Ferencvaros 4 Shamrock Rovers 0
The translation of a Stephen Bradley answer from English to Hungarian drew a few smiles and some giddy laughter from local media.
His suggestion that Ferencvaros were right up there at the level of the AC Milan side they had faced in the Europa League two years ago drew a response which indicated the natives were sceptical rather than flattered.
It all tied in with the outcome of a game that in some ways was difficult to interpret and in others was pretty straightforward. Make no mistake about it, the better team prevailed and with a degree of comfort.
Shamrock Rovers conceded bad goals, with individual mistakes contributing, yet the margin of defeat was fair enough on the balance of play and chances created. But while there was disappointment in the aftermath, there was no sense of desolation.
The stakes for this Europa League play-off were high, yet the cushion of group-stage Conference League football in the back pocket meant it had the potential to elevate their year without defining it.
Irish sides need to be at their absolute peak to trouble opponents of this quality and Bradley’s charges were well off that. Missing six first-teamers, four of whom would likely have started, is the kind of thing League of Ireland sides can do without in this company.
The niggling sense is that this tie might have proved a bridge too far anyway, but they will never know.
But the fact that Bradley was making changes in the second half with Sunday’s league game against Dundalk in mind – Ferencvaros had their game called off so they could concentrate on Europe – demonstrated that this was a different type of play-off encounter to previous all-or-nothing Irish encounters at the final hurdle.
Rovers midfielder Dylan Watts had spoken on the eve of the game about the club’s habit of struggling away from home in first-leg ties.
There were no issues with travel for this tie yet, from the outset here, there were worrying signs. Wing-back Seán Kavanagh was deployed in central midfield here to provide support to Gary O’Neill. Chris McCann was doing well offering extra protection in that department in Europe prior to suffering an injury in the previous round.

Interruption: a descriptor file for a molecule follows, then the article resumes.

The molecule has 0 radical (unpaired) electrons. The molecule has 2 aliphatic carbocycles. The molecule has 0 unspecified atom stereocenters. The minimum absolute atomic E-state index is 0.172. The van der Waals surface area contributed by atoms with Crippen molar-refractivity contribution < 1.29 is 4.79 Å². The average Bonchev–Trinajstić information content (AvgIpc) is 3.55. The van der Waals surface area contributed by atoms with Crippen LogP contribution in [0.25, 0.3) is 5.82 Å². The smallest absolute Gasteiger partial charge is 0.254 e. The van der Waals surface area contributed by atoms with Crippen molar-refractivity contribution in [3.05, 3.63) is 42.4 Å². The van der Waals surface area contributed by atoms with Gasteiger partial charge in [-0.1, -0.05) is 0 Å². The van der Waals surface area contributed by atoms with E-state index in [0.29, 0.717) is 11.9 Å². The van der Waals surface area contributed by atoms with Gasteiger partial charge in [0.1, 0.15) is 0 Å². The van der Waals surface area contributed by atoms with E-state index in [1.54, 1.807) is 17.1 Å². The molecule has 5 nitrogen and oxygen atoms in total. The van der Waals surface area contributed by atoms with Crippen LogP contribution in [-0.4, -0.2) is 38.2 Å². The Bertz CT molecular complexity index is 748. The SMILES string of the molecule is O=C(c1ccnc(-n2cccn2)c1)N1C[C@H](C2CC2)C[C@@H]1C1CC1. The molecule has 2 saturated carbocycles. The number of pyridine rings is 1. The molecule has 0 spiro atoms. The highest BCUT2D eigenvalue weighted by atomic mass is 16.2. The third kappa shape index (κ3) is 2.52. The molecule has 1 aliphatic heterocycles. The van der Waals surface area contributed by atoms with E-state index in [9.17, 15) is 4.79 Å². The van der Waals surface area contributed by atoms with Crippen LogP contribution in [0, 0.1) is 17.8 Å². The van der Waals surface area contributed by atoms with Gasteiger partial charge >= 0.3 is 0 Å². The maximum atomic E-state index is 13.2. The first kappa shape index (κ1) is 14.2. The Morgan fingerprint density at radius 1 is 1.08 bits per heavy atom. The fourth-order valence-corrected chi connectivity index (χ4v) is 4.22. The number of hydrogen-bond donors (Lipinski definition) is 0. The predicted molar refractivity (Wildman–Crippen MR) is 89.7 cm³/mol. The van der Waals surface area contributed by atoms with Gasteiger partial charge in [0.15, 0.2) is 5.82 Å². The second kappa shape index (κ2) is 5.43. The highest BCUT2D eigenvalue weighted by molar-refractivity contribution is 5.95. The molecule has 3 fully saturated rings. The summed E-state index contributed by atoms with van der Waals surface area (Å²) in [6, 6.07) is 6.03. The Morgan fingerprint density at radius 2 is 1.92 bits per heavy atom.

But it’s possible that any combination of midfielders might have struggled in a match where the opponents were comfortably able to deal with the Rovers attacking threat and keep coming back.
In the away leg with Shkupi, a lower level of opponent, the presence of Rory Gaffney and Aaron Greene up top kept the opposition rearguard deeper than they might have liked, with the Hoops able to turn and stretch their hosts.
They didn’t have the same level of success here. Ferencvaros had the platform to control proceedings and the dynamic Moroccan international Ryan Mmaee, who tormented the Irish side before the interval, had already struck the post before their opener. He would strike it again before the interval.
The disappointing aspect for Bradley is that it came from a short corner and a routine cross with a ricochet allowing Carlos Auzqui to fire past Alan Mannus.
Rovers were paddling and, while they did have a decent spell after the water break, Mmaee was always ready to pounce when numbers were committed. Sure enough, when Seán Hoare switched off, Aissa Ladouni’s pass from deep released the Moroccan and he showed composure to dink the ball across for Adama Traore to convert.
Comeback plans were effectively doomed three minutes from the restart. It was another illustration of how bad things can happen much quicker at this level. Greene thought he’d won a corner at one end, yet the ball did not go out. Ferencvaros popped the ball out and seconds later, a tired, backtracking Seán Gannon was helping a Mannus save into the path of the grateful Traore.
“A terrible goal,” admitted Bradley, “You’re talking at half-time about keeping the game tight and could we get a chance in the game. But if you’re not at your maximum at this level, you get punished.”
It could have got worse with Mmaee squandering another pair of chances. Bradley made all five subs, with Jack Byrne amongst those introduced as he tries to return to full fitness
Teenagers Justin Ferizaj and Gideon Tetteh came in for Watts and Greene, a nice moment for the duo which showed the bench were partially in Dundalk mode.
Eldan Civic’s fortuitous injury-time strike removed any suspense and showed Rovers the standards they will need to meet on the road ahead.
Ferencvaros – Dibusz; Wingo, Botka, Knoester, Paszka (Civic 84); Besic (Vecsei 70), Ladouni; Auzqui (Marquinhos 63), Tokmac, Traore (Mercier 84); Mmaee (Boli 63).
Shamrock Rovers – Mannus; Hoare, Cleary, Grace; Gannon (Farrugia 60), O’Neill, Kavanagh (Byrne 60), Lyons; Watts (Ferizaj 70); Gaffney (Towell 60), Greene (Tetteh 79).
Ref – G Nyberg (Sweden).